I personally took the time to have my photo taken with a cardboard version of President Obama – unfortunately he had other commitments today, and was unable to make it in person to the Tarrant County conventions:)
At a little after 10:00 am everyone made their way to the High School Auditorium for the beginning of official business. First was a display by the local color guard, a lovely rendition of the national anthem, and a recitation of the pledge of allegiance.
Following this the Tarrant County Chairman for the Democratic Party, Stephen Maxwell, welcomed us all warmly. He was lavish with his praise for all the work done by the volunteers – and the local High School administration for Trimble Tech – in getting the convention up and running. I was a first time attendee at this type of event, and I do have to say it was very well organized. Kudos to all involved, I am sure a lot of work went into putting all the pieces together!
After Mr. Maxwell completed his kick off speech, all the Democratic candidates present got a brief chance to address the collected delegates – at this stage all four Senatorial Districts were still seated together. Surprisingly they all kept to the assigned script (say your name and what you are running for), it may have been the threat of the presence of a trapdoor beneath them on the stage that kept them short and sweet…
The Keynote speaker was the sitting Texas State Senator for District 10, Wendy Davis. She is a very effective speaker, and received quite a few standing ovations and much applause. Ms. Davis gave quite a stirring speech outlining her accomplishments since coming to office, and emphasizing to us all the importance of helping out the campaigns of all our Democratic candidates. Hopefully this will motivate all of us – not just precinct chairs – to help out campaigns with block walks, phone banks, donations, and the like.
Next on the agenda for the day were the individual Senatorial District conventions. The mass of delegates left the auditorium, and headed to the appropriate room for their individual Senate District. The delegate credentials were color coded by SD number, which made it easy to tell who belonged where. If you found yourself wondering where to you go you could just follow someone wearing a badge the same color as yours.
At the convention which I attended, there was a little delay at the start. There are rules that must be followed as to how these events are ran, and apparently one of the first things that should occur is for the list of delegates to arrive and be approved before voting on any issues of importance could occur.
Unfortunately this list of delegate credentials was a little late in arriving. I got the impression that they had extended the registration deadline a little to allow latecomers a chance to check in, but not being in the thick of things I’m not entirely sure.
While waiting for this paperwork to arrive some business was conducted however. A lot of time was used up by candidates dropping by to speak to our Senate District people specifically. They got to speak a few minutes to us, which was quite a bit longer than they had earlier in the day. We probably heard from 8 or 10 candidates before the proceedings were adjourned.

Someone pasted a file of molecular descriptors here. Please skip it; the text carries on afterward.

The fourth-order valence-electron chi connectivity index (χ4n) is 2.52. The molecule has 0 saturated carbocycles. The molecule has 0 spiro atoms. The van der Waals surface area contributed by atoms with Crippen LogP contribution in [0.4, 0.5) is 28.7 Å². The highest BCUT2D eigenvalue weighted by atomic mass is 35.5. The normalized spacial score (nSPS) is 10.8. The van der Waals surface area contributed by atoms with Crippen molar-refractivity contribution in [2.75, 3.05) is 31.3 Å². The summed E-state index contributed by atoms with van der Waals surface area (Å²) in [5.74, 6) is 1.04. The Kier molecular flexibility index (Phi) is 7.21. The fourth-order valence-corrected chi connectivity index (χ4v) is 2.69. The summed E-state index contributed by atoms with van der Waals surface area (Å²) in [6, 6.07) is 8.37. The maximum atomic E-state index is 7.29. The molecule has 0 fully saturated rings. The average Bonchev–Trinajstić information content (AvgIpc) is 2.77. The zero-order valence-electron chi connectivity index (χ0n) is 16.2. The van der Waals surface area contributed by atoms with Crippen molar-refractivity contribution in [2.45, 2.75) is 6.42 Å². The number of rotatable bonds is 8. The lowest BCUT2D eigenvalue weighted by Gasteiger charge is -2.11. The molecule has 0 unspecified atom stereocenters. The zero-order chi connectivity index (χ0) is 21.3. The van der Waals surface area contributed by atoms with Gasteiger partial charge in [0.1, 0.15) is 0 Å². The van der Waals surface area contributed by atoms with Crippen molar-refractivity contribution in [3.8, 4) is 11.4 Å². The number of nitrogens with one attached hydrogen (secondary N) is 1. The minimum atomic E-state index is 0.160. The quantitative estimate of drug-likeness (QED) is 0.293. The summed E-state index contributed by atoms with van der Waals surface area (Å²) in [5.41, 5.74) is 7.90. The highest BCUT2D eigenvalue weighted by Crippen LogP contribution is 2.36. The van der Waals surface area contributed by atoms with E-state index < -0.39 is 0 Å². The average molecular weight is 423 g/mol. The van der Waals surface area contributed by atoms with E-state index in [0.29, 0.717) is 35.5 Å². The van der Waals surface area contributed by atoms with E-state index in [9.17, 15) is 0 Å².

Once the candidate list finally arrived things really got under way. Because of the redistricting delays, many of the rules of the convention were altered to cater to the reality of the 2012 election cycle. There was a reading of the revised rules – as agreed upon by the Rules Committee. There was also voting for a permanent Convention Chair and permanent Secretary who would actually run the convention.
Everyone who wished to be a delegate to the Texas Democratic State Convention in Houston in June from our Senate District was easily found a slot in our roster. This made life easy for the SD Nominations Committee for 2012, as they did not have to determine who would get to go! This very important – arguably the most important – piece of business was thus completed quickly without a hitch. Another potential complication, apportioning delegates according to their presidential preference, was also no issue since everyone was backing Obama. This made things a lot simpler in 2012 than during the contested Obama/Clinton convention back in 2008 I am sure.
The Resolutions Committee went off into the corner with over a dozen resolutions to review. They were busy for quite some time before coming up with a slate of resolutions they were in favor of, and a couple they were not.
After some discussion, a motion was passed to vote for the favorable slate as a whole. This motion passed, and the resolutions were passed. My understanding is that they will now go to the State Convention and be considered again there at higher level in the party – I will admit I’m a little fuzzy on that.
That was the last official activity for the day, and thus the SD convention was adjourned. I found it a very educational and rewarding experience to be involved in our political process at this level, and met many nice people whom I hope to see again in Houston for the Democratic State Convention – which I will be attending as part of the official Tarrant County Delegation for my Senate District!